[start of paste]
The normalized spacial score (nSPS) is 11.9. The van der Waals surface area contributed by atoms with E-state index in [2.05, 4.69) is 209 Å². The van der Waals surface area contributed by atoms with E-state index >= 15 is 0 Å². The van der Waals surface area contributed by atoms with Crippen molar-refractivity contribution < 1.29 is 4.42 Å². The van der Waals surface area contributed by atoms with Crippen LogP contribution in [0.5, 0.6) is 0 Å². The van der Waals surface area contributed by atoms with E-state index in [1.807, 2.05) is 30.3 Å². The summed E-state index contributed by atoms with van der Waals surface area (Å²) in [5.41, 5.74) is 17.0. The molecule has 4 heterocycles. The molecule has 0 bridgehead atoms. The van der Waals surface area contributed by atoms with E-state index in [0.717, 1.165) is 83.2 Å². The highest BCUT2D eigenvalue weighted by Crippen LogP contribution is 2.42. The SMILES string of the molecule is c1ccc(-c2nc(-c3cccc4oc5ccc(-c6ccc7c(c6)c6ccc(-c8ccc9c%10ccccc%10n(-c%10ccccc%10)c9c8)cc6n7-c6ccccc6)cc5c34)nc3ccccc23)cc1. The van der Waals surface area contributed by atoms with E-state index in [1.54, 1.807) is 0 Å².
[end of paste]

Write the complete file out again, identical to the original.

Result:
The normalized spacial score (nSPS) is 11.9. The van der Waals surface area contributed by atoms with E-state index in [2.05, 4.69) is 209 Å². The van der Waals surface area contributed by atoms with E-state index >= 15 is 0 Å². The van der Waals surface area contributed by atoms with Crippen molar-refractivity contribution < 1.29 is 4.42 Å². The van der Waals surface area contributed by atoms with Crippen LogP contribution in [0.5, 0.6) is 0 Å². The van der Waals surface area contributed by atoms with E-state index in [1.807, 2.05) is 30.3 Å². The summed E-state index contributed by atoms with van der Waals surface area (Å²) in [5.41, 5.74) is 17.0. The molecule has 4 heterocycles. The molecule has 0 bridgehead atoms. The van der Waals surface area contributed by atoms with E-state index in [0.717, 1.165) is 83.2 Å². The highest BCUT2D eigenvalue weighted by Crippen LogP contribution is 2.42. The SMILES string of the molecule is c1ccc(-c2nc(-c3cccc4oc5ccc(-c6ccc7c(c6)c6ccc(-c8ccc9c%10ccccc%10n(-c%10ccccc%10)c9c8)cc6n7-c6ccccc6)cc5c34)nc3ccccc23)cc1. The van der Waals surface area contributed by atoms with E-state index in [1.54, 1.807) is 0 Å².